GLIMPSES: Zelenskyy calls out opponents of his video address

UNITED NATIONS — It was the lone video speech at the U.N. General Assembly, and it came from someone who had an official excuse: Ukrainian President Volodymyr Zelenskyy.

While the summit returned fully in-person to U.N. headquarters in New York this year after a remote version in 2020 and a hybrid session last year, member states overwhelmingly voted last week to allow the head of the war-torn nation to address the hall.

But there were a few holdouts. In his address Wednesday, Zelenskyy didn't let them off the hook.

“I want to thank the 101 countries that voted for my video address to take place. It was a vote not only about the format. It was the vote about principles. Only seven countries voted against: Belarus, Cuba, North Korea, Eritrea, Nicaragua, Russia and Syria," Zelenskyy said. "Seven. Seven who are afraid of the video address. Seven who respond to principles with a red button. Only seven. One hundred and one — and seven.”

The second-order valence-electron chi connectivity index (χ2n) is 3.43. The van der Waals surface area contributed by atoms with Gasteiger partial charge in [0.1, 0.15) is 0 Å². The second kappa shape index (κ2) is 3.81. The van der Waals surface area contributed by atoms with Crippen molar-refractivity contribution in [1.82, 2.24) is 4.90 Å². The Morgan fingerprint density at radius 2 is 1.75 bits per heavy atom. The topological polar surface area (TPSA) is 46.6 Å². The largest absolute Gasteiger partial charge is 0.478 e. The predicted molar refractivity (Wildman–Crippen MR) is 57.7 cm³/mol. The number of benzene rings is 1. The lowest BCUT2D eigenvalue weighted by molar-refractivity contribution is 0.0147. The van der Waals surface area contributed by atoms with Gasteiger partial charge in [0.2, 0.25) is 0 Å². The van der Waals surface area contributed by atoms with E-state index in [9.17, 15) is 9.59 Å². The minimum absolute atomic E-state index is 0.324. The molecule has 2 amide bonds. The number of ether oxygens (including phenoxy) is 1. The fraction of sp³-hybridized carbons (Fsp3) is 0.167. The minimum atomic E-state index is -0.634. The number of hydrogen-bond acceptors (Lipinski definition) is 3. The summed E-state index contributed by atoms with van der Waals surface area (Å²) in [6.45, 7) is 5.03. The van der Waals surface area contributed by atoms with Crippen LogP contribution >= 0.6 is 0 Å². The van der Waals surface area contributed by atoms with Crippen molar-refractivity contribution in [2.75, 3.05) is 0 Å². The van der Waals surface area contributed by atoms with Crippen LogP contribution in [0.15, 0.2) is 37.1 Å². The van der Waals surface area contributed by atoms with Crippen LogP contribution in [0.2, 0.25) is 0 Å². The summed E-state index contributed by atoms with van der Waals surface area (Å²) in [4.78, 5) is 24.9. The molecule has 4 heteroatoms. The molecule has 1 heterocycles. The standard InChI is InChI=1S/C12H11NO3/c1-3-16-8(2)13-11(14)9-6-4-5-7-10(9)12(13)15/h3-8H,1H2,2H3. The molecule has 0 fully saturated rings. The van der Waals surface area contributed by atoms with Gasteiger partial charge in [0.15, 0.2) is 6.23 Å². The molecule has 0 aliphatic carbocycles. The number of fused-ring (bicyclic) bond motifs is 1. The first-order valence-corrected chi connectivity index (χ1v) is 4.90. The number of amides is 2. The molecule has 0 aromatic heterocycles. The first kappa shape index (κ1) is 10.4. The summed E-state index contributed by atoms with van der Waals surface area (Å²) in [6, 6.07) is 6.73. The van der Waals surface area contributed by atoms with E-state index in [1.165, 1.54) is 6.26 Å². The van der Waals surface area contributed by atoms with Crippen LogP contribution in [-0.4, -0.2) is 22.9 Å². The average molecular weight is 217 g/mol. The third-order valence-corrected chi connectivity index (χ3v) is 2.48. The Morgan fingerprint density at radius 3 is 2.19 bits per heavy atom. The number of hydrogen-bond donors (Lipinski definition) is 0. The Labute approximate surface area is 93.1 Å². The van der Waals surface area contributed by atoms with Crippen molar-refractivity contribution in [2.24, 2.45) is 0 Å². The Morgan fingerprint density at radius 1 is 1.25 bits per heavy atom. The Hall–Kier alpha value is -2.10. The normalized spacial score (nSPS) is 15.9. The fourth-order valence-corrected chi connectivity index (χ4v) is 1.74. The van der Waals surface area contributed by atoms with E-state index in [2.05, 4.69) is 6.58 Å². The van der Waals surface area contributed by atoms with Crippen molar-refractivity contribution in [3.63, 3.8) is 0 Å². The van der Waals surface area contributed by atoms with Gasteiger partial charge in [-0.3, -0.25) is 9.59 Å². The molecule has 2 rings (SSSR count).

There were also 19 abstentions.

Seated in the General Assembly Hall during Zelenskyy's address were his wife , Olena Zelenska, and the Russian delegation. The latter remained seated through the speech, opting against walking out — a sanctioned form of protest. Zelenskyy's speech was received with a standing ovation from several delegations.


For more AP coverage of the U.N. General Assembly, visit


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